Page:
For Immediate Release
April 8, 2018
In return for the School for the Blind land being given to the VG, citizens were promised a fully landscaped Park within a Park -200 trees & 200 parking places, a scented garden and a landscaped path along the block of Tower Road included in the deal. Should this be the new Urban Farm location?
(Halifax /K’jipuktuk) Common Roots Urban Farm will need a new home after this growing season. Plan to attend the public engagement session – Wed, April 11, 7-9 pm, at Citadel High’s Atrium to explore ideas for its future.
Friends of Halifax Common says “Its time to think bigger, that’s how we got the Urban Farm in the first place.” Back in 2007 HRM and Capital Health brokered a land swap for the Queen Elizabeth High site even though it was to return to the Halifax Common. The backroom deal was done before any public consultation. FHC challenged the sale of the Common and managed to convince some smart folks at Capital Health that a good interim use would be a farm/garden. Then FHC introduced them to gardening doula Jayme Melrose and slowly after a genuine public engagement process and a lot of hard work the Common Roots Urban Farm grew.
We need more Common not less. Despite growing evidence that public open space is vital for health and well-being HRM’s draft Centre Plan proposes adding 33,000 new residents in the next 15 years without any new public green space or parks, just higher buildings & more shade, especially on and near the Common. And the Health Authority which sits on 50-60 acres of Halifax Common isn’t clear it places any value on open space (unless you count parking lots).
While other cities around the world are creating new parks HRM can only imagine how to sell, give or trade its public lands, surplus schools and even streets on the Peninsula for development.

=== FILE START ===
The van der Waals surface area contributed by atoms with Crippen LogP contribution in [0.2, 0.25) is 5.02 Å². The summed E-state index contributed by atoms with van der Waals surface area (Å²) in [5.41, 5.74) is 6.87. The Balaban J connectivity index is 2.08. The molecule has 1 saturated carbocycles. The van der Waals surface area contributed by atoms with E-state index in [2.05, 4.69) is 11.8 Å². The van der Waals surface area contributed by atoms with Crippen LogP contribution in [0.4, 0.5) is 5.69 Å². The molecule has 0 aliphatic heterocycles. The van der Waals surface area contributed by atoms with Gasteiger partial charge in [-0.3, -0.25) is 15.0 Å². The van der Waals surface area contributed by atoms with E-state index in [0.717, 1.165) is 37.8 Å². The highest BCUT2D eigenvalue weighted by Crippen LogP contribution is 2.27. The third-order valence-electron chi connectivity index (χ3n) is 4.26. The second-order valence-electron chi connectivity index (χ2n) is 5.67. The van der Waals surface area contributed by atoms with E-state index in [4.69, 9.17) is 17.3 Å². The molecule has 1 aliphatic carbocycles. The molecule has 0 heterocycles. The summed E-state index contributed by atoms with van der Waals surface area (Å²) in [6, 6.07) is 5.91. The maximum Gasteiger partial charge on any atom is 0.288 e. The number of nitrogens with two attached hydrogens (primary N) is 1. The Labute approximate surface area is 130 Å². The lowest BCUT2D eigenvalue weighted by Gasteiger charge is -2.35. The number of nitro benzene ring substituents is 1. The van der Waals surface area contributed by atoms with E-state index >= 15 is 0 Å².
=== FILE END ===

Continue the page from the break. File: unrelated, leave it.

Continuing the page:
We are losing ground. The Halifax Common’s open space is already about 20% of the original 235-acre grant. Recently, without any public process, HRM rushed to support a private-for-profit-pop-up-stadium for a professional soccer team on the newly refurbished Wanderer’s Grounds, even though the field is fully booked with amateur players. And days before the consultation for the Halifax Common Master Plan was announced, HRM silently watched Capital Health purchase the CBC TV Building instead of ensuring its return to the Common. There easily another dozen other examples of HRM approved losses.
We can increase public green space by using city-owned land to extend the Halifax Common and expand its green network. Here are 3 ideas for three directions.
- West- Selling the former St Pat’s High School site is short-sighted. On Quinpool, next to St Vincent’s seniors’ home it would be a perfect new location for the Farm. Planning for the future it could be the start of a green route all the way to the North West Arm.
- East- Create a green park on the Cogswell Interchange that goes from the Halifax Common to the Halifax Harbour. Place the Farm on the Centennial Pool parking lot with a new outdoor pool nearby.
- South- Have the city and province honour their 1986 commitment that the former School for the Blind site would a landscaped Park within a Park and public pathway. (see image)
HRM is too careless with our Common. Short term profit is no match for the long-term pay-back of expanding our city’s green space and improving our health, habitat and especially our ability to weather climate change.
So far HRM has not included either the Health Authority, Dalhousie or private lands on the Common in the public consultation process for the Common’s Masterplan. Again this ignores the 1994 Halifax Common Plan. It also pretends that HRM cannot assume its normal government role to regulate planning throughout the entire Common. Being hands-off does not protect the Common but it certainly serves the purposes of developers be they private or institutional.
Its time to cultivate a green attitude. Faced with a dwindling Halifax Common its pretty clear that if we want a Common we better be prepared to defend the Common. Giving away the Common is a bad HRM habit. Every bit counts. So speak up and ask for more not less!
Contact: Peggy Cameron
Co-chair, Friends of Halifax Common